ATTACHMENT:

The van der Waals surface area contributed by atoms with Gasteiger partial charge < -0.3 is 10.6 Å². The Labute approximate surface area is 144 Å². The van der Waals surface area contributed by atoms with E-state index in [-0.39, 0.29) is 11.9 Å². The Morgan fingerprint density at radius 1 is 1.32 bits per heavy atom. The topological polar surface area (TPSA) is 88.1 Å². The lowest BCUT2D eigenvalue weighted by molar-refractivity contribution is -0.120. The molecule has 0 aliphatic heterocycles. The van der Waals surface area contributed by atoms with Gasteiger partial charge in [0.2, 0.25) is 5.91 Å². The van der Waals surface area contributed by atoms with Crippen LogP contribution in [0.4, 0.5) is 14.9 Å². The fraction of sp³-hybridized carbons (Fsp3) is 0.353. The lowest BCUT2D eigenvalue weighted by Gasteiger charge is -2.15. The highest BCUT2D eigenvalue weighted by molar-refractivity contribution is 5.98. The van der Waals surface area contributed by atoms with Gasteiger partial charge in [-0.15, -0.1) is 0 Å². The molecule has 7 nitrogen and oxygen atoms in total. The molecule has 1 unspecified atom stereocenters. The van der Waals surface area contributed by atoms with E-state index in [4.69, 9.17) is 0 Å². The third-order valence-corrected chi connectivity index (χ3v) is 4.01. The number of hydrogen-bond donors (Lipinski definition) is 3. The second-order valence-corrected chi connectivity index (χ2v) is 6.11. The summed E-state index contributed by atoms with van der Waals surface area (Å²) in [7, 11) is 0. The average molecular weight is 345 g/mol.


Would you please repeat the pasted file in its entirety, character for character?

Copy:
The van der Waals surface area contributed by atoms with Gasteiger partial charge < -0.3 is 10.6 Å². The Labute approximate surface area is 144 Å². The van der Waals surface area contributed by atoms with E-state index in [-0.39, 0.29) is 11.9 Å². The Morgan fingerprint density at radius 1 is 1.32 bits per heavy atom. The topological polar surface area (TPSA) is 88.1 Å². The lowest BCUT2D eigenvalue weighted by molar-refractivity contribution is -0.120. The molecule has 0 aliphatic heterocycles. The van der Waals surface area contributed by atoms with Gasteiger partial charge in [0.2, 0.25) is 5.91 Å². The van der Waals surface area contributed by atoms with Crippen LogP contribution in [0.4, 0.5) is 14.9 Å². The fraction of sp³-hybridized carbons (Fsp3) is 0.353. The lowest BCUT2D eigenvalue weighted by Gasteiger charge is -2.15. The highest BCUT2D eigenvalue weighted by molar-refractivity contribution is 5.98. The van der Waals surface area contributed by atoms with Gasteiger partial charge in [-0.15, -0.1) is 0 Å². The molecule has 7 nitrogen and oxygen atoms in total. The molecule has 1 unspecified atom stereocenters. The van der Waals surface area contributed by atoms with E-state index in [4.69, 9.17) is 0 Å². The third-order valence-corrected chi connectivity index (χ3v) is 4.01. The number of hydrogen-bond donors (Lipinski definition) is 3. The second-order valence-corrected chi connectivity index (χ2v) is 6.11. The summed E-state index contributed by atoms with van der Waals surface area (Å²) in [7, 11) is 0. The average molecular weight is 345 g/mol.